Finally last Sunday the Pope used the word “aggression,” but still without naming Russia. For some it is too little too late. Why is he so cautious?
by Massimo Introvigne*
*Translation of an editorial published in the Italian daily newspaper Il Mattino on March 15, 2022.
Last Sunday, March 13, Pope Francis went beyond his previous statements on Ukraine, which merely called for peace and condemned war. He mentioned explicitly an “unacceptable armed aggression” and the “barbarism” of bombings that target “children, innocents and defenseless civilians.” He also condemned those who “profane the name of God” to justify war.
Andrea Tornielli, who is not only a long-time Vatican observer but has an official position as editorial director of the Holy See’s Dicastery of Communication, explained that the reference, not explicit but clear, was precisely to the Patriarch of the Russian Orthodox Church, Kirill, who on March 6 had blessed the invasion by presenting it as a “metaphysical war” against the corrupt West that allows Gay Pride parades.
It is perhaps no coincidence that on Sunday the Holy See broke its silence, which it had kept for several days, on the very serious measure taken by a faithful ally of Moscow, Nicaragua. President Ortega had expelled the Apostolic Nuncio Sommertag after the regime’s squads had threatened and even beaten him. Sommertag has long criticized the human rights situation in Nicaragua, but international tensions certainly played a role in his expulsion, condemned as “unprecedented” and “incomprehensible” by the Vatican. President Ortega is so much pro-Putin that his face even decorates the one-ruble coins of South Ossetia, one of the pseudo-republics created by the Russians in Georgian territory, parallel to those they established in Ukraine.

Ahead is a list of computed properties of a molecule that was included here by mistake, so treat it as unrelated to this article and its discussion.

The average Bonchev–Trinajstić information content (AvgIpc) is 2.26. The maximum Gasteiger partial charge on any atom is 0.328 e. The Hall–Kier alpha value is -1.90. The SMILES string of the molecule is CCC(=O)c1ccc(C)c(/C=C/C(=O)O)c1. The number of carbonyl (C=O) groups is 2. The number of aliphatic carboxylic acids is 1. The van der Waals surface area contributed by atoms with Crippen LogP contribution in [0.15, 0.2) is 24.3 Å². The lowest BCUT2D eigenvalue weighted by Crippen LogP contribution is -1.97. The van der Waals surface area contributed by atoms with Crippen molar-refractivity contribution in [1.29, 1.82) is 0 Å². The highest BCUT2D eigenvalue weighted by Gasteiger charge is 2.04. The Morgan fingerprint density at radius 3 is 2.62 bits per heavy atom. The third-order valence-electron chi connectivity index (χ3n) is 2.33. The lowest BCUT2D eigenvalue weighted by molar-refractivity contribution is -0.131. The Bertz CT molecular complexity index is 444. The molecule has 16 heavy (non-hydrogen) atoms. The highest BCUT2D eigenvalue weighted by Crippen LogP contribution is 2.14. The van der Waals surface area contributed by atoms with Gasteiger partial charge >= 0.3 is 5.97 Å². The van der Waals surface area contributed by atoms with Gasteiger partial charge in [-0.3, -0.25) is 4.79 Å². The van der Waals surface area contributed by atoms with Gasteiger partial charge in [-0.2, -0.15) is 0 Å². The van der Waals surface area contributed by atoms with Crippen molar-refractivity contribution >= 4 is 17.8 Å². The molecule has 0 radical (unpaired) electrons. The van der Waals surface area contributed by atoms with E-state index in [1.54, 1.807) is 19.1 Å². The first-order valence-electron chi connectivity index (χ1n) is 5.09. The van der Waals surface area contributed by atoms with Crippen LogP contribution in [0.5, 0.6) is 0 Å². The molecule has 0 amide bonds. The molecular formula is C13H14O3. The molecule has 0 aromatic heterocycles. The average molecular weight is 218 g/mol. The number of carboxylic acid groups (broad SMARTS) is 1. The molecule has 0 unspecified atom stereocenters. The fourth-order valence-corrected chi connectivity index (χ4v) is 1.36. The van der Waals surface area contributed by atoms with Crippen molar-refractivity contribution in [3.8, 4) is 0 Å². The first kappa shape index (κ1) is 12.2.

Also on Sunday, the Holy See leaked news that a new meeting between the Pope and Kirill, which media in Russia keep giving as scheduled for this summer, will probably be canceled.
A number of Italian observers have noted and celebrated these developments as a turning point in Pope Francis’ position on the war in Ukraine. Perhaps the Pope himself, looking at the reactions twenty-four hours later, was surprised to note that in Ukraine itself, in much of Eastern Europe, and in the United States, the perception was different than in Italy and his position was still classified in most cases in the category of “too little too late.” What is missing from Pope Francis’ words?
There is no explicit condemnation of Russia and Putin. The old Catholic rule “one mentions the sin but never the sinner” is fine for confessions but less appropriate when a state is attacking and bombing another state. It is fine to condemn the aggression and the bombs, object the critics, but if you do not name the aggressor and do not mention who is throwing the bombs, the speech remains somewhat suspended in the middle.
For his part, Cardinal Secretary of State Parolin recalled that “armed resistance in the face of aggression” is legitimate according to Catholic morality, distancing himself from the absolute pacifism widespread in some Catholic circles. But he also affirmed that “after the fall of the Berlin Wall, we have not been able to build a new system of coexistence between nations that goes beyond military alliances or economic convenience.” He may have a point, but he makes it at the wrong time, because his words seem in some way to criticize NATO and the European Union and to open a breach through which the Russian pretexts for aggression can pass.